While helping his daughter, 12, revise for Chinese and Higher Chinese, software developer Daniel Chong wondered if there was a simpler and more efficient way to prepare her for the Primary School Leaving Examination (PSLE).
Mr Chong, 41, noted that the PSLE required pupils to condense a sizeable amount of information and revising for the Chinese subjects usually takes up a lot of time.
The senior project manager at mobile app development firm Originally.US eventually did what he does best - he came up with mobile apps that cover the thousands of characters in the Chinese and Higher Chinese syllabi.
He explained: "I thought it would save me and my daughter a lot of time if there was such an app. It is a more productive way to revise the characters. She could read through all of her textbooks, but that would be more time-consuming."
Over a few days last month, he wrote two such apps, which his daughter, Trenice, has been using daily to revise for her Chinese and Higher Chinese PSLE papers .
The apps rely on virtual "flash cards", which each contain an audio recording of a character's pronunciation and its usage examples.
Mr Chong had paid a native speaker $430 to record the audio tracks.
He had found actual flash cards to be useful tools in helping his daughter learn the different Chinese characters and decided to incorporate the feature into his apps.
"She now uses the apps to test whether she can recognise the characters, much like practising with actual flash cards, except it is much faster with the apps," said Mr Chong, who also has a younger daughter aged nine.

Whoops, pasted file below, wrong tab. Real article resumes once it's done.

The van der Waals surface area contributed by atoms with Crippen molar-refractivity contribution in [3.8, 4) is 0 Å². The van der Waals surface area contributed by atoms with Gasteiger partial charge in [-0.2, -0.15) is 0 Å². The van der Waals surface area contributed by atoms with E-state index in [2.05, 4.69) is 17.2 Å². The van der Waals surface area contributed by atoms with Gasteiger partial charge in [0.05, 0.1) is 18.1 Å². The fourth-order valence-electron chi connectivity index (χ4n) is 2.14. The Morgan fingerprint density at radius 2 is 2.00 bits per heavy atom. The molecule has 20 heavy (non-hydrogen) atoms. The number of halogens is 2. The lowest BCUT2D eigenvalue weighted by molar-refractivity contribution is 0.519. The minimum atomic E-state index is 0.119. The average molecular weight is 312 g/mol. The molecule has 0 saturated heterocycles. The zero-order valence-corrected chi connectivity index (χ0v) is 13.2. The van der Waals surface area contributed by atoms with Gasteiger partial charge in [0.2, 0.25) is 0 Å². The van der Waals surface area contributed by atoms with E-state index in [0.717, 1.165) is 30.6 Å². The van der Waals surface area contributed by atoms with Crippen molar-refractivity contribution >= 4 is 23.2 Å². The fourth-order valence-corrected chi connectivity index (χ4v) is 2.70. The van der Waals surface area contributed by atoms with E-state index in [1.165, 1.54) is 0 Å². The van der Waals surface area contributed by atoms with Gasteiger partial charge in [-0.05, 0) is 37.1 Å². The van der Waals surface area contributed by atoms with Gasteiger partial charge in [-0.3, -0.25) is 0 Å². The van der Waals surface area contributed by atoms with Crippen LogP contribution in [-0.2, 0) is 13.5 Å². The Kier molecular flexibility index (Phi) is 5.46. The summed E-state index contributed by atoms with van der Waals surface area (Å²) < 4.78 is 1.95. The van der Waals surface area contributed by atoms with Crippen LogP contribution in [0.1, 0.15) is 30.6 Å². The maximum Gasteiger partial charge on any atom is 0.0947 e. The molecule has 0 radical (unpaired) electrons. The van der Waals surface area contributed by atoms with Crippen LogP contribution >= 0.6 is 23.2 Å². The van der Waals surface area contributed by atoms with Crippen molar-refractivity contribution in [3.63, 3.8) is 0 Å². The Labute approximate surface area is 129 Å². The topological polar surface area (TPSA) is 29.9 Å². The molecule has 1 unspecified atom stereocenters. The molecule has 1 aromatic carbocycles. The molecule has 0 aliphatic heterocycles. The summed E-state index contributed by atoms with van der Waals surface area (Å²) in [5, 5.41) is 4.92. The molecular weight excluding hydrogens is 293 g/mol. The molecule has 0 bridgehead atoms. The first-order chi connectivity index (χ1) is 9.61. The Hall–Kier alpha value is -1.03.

The apps, PSLE Chinese Flash Cards and PSLE Higher Chinese Flash Cards, which are available for $3.98 each from the Apple App Store, allow parents to monitor their children's progress as well.
"With the apps, we discovered there were quite a number of rarely-used characters that my daughter couldn't recognise," he said.
"So there were some blind spots which we were able to address before the exams."
Trenice, a Primary 6 pupil at Maha Bodhi School, said she might have had to spend more time on her revision, if not for the apps. She said: "I would probably need to refer to my textbooks or a dictionary to learn the words and their usage. I could ask my father, but he's sometimes unsure about the words."
Mr Chong is confident that his daughter will excel in the PSLE, with the apps freeing up more time for her to clarify her doubts and attempt other schools' test papers.
"And with the apps, she also doesn't have to face me all the time," he said with a laugh.